17th and 18th century
chamber music

scholarly, practical, value for money

... some technical stuff ...

These days, almost everybody in music has some sort of music editing program - and there are plenty to choose from, from the big expensive heavyweights like Sibelius and Finale, and smaller open source programmes like Lilypond. But back then, when I started typesetting, there was not so much around. I've never been a Windows fan (never owned a PC, other than an ebay "bargain" to tinker with), and my computer at the time was an Acorn Archimedes. Now that was a fun machine. 9 MB RAM, with a 60 MB Hard disk (and, yes, that really is Megabytes, not GB!!!). It was blisteringly fast, I never got an out-of-memory message, and when I moved to Apple, after many years use, the Hard disk was still only half full. Ah, the price of progress
But I digress! I used a program called Philip's Music Scribe, developed by Philip Hazel - still around, now called Philip's Music Writer, about which you find out more here. It's a text-entry program (you input the notes etc as letters and symbols, and send the text file to PMW to be compiled ). It's a great program, and the first of my editions were all made with PMS.
Then Sibelius (Sibelius 7 at the time) came on the scene. Not that I was unhappy with PMS, but there were a few issues. First, certain music publishers with whom I was in contact explained that the font used by PMS was not up to their standards (still not sure that I understand quite why) -- but that Sibelius satisfied their requirements. Secondly, Sibelius was a WYSISYG program - which back then was AMAZING. And it was developed for the Acorn Archimedes RISC OS machines and was so fast it was funny!!
Sibelius 7 was written in machine code specifically for the arm "RISC" (reduced instruction set chip) - which was why it was SO FAST. But that restricted it to one computer, so with the first major upgrade, it was coded in C++ : sadly just at the time that Acorn and the Archimedes weren't doing so well, and there was no C++ compiler available, and Sibelius moved over to Mac and Windows. So, obviously no competition there, and I moved over to Apple Mac in 2000 or so.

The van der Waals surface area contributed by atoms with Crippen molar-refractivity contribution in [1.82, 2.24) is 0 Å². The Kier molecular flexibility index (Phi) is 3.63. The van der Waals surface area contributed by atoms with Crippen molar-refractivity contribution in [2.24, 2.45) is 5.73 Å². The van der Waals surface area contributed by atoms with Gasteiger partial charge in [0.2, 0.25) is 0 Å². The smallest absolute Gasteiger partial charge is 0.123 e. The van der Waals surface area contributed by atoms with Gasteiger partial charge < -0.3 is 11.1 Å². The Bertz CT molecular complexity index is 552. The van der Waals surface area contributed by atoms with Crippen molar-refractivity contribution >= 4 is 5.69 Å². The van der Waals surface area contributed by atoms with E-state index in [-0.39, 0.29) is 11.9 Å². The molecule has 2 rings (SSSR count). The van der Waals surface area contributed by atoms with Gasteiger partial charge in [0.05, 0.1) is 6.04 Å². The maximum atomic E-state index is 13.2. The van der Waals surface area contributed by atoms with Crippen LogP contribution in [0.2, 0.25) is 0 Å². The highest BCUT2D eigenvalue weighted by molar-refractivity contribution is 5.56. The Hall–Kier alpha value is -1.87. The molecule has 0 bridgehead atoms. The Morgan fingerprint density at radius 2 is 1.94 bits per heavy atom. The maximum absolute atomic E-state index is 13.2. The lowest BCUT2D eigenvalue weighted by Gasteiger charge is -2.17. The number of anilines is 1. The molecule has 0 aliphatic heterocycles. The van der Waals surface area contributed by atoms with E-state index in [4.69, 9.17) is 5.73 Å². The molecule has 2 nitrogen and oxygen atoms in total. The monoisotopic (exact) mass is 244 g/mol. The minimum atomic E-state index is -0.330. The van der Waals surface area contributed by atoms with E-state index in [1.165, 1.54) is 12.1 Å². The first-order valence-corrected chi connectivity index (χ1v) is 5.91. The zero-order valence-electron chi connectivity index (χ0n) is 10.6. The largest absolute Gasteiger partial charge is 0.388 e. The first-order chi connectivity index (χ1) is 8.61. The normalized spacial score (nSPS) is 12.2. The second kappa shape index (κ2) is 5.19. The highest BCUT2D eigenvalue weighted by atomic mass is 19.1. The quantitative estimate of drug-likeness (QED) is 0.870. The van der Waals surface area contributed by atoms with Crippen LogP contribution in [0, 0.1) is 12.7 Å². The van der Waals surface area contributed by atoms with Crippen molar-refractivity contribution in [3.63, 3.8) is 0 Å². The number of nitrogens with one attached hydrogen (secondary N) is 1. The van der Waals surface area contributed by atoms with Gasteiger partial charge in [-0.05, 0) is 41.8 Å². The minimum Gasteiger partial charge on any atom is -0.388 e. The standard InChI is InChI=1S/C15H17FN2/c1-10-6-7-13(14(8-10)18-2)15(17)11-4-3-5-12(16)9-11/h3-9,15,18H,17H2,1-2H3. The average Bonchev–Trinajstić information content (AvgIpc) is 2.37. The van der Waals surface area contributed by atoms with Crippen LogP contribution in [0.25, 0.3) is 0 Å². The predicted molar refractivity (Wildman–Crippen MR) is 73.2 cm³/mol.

Since then Sibelius has gone through various upgrades, becoming ever more powerful (although no where near as fast as it was in the good old days on the Acorn!!). Luckily, in spite of all the additional capabilities (many of which I do not need), the output is still fantastic, and the flexibility of the program allows me to get my editions to look just how I want.
Of course, the program you use is important - but still, getting the notes into the machine, and then out onto the page is only the tip of the iceberg. The next stage is getting it into a physical form that you can buy. I started by using a local copy shop -- but it was very expensive, and after one particularly disastrous occasion (Leclair Op. IV), when the shop charged me over £800 for an appalling result, I ended up buying a heavy-duty photocopier, and doing all the reproduction myself. But the hours slaving over the copier were not fun. Then I met Franz Biersack of Edition Walhall, who suggested a partnership - and now my editions are printed by a very high quality shop in Magdeburg, and distributed by Edition Walhall (www.edition-walhall.de). I am now really pleased by the look and feel of my editions .. I am aware that maybe I should embrace the digital age, and make them available for instant purchase and download. But on the other hand, you would then need to print it out at home to play, and there is something hugely more satisfying about receiving a nicely bound volume, on real paper with a proper cover!! So for the time being, it remains that way. Order direct from Edition Walhall, and you'll get your music the good old-fashioned way in the post!!
So, that's what goes on technically with RG Editions, and now back to the story ...